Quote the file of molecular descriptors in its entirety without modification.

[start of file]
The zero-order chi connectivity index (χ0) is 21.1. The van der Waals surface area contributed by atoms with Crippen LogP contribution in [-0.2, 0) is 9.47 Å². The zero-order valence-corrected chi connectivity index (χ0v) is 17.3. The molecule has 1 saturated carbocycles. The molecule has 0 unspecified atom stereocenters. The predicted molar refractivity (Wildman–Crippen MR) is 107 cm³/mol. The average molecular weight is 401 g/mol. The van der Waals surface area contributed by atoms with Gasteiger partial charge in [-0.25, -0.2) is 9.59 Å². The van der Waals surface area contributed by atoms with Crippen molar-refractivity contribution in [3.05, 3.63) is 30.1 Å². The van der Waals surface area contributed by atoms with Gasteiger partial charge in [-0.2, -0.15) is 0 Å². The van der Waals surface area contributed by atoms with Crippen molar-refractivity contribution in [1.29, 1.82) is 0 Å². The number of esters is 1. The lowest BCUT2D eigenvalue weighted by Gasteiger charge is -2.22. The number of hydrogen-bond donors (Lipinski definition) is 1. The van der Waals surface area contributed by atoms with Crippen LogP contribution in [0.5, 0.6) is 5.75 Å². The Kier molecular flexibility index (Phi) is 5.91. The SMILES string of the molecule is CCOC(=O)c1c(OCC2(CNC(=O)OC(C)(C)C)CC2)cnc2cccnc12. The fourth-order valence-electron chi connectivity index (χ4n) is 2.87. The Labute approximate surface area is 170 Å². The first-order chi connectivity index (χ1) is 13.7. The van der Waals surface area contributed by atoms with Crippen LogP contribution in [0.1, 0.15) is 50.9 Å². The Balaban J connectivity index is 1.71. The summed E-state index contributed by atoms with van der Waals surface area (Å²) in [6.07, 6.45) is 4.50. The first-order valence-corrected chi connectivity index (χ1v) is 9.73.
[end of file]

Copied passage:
The zero-order chi connectivity index (χ0) is 21.1. The van der Waals surface area contributed by atoms with Crippen LogP contribution in [-0.2, 0) is 9.47 Å². The zero-order valence-corrected chi connectivity index (χ0v) is 17.3. The molecule has 1 saturated carbocycles. The molecule has 0 unspecified atom stereocenters. The predicted molar refractivity (Wildman–Crippen MR) is 107 cm³/mol. The average molecular weight is 401 g/mol. The van der Waals surface area contributed by atoms with Gasteiger partial charge in [-0.25, -0.2) is 9.59 Å². The van der Waals surface area contributed by atoms with Crippen molar-refractivity contribution in [3.05, 3.63) is 30.1 Å². The van der Waals surface area contributed by atoms with Gasteiger partial charge in [-0.2, -0.15) is 0 Å². The van der Waals surface area contributed by atoms with Crippen molar-refractivity contribution in [1.29, 1.82) is 0 Å². The number of esters is 1. The lowest BCUT2D eigenvalue weighted by Gasteiger charge is -2.22. The number of hydrogen-bond donors (Lipinski definition) is 1. The van der Waals surface area contributed by atoms with Crippen LogP contribution in [0.5, 0.6) is 5.75 Å². The Kier molecular flexibility index (Phi) is 5.91. The SMILES string of the molecule is CCOC(=O)c1c(OCC2(CNC(=O)OC(C)(C)C)CC2)cnc2cccnc12. The fourth-order valence-electron chi connectivity index (χ4n) is 2.87. The Labute approximate surface area is 170 Å². The first-order chi connectivity index (χ1) is 13.7. The van der Waals surface area contributed by atoms with Crippen LogP contribution in [0.1, 0.15) is 50.9 Å². The Balaban J connectivity index is 1.71. The summed E-state index contributed by atoms with van der Waals surface area (Å²) in [6.07, 6.45) is 4.50. The first-order valence-corrected chi connectivity index (χ1v) is 9.73.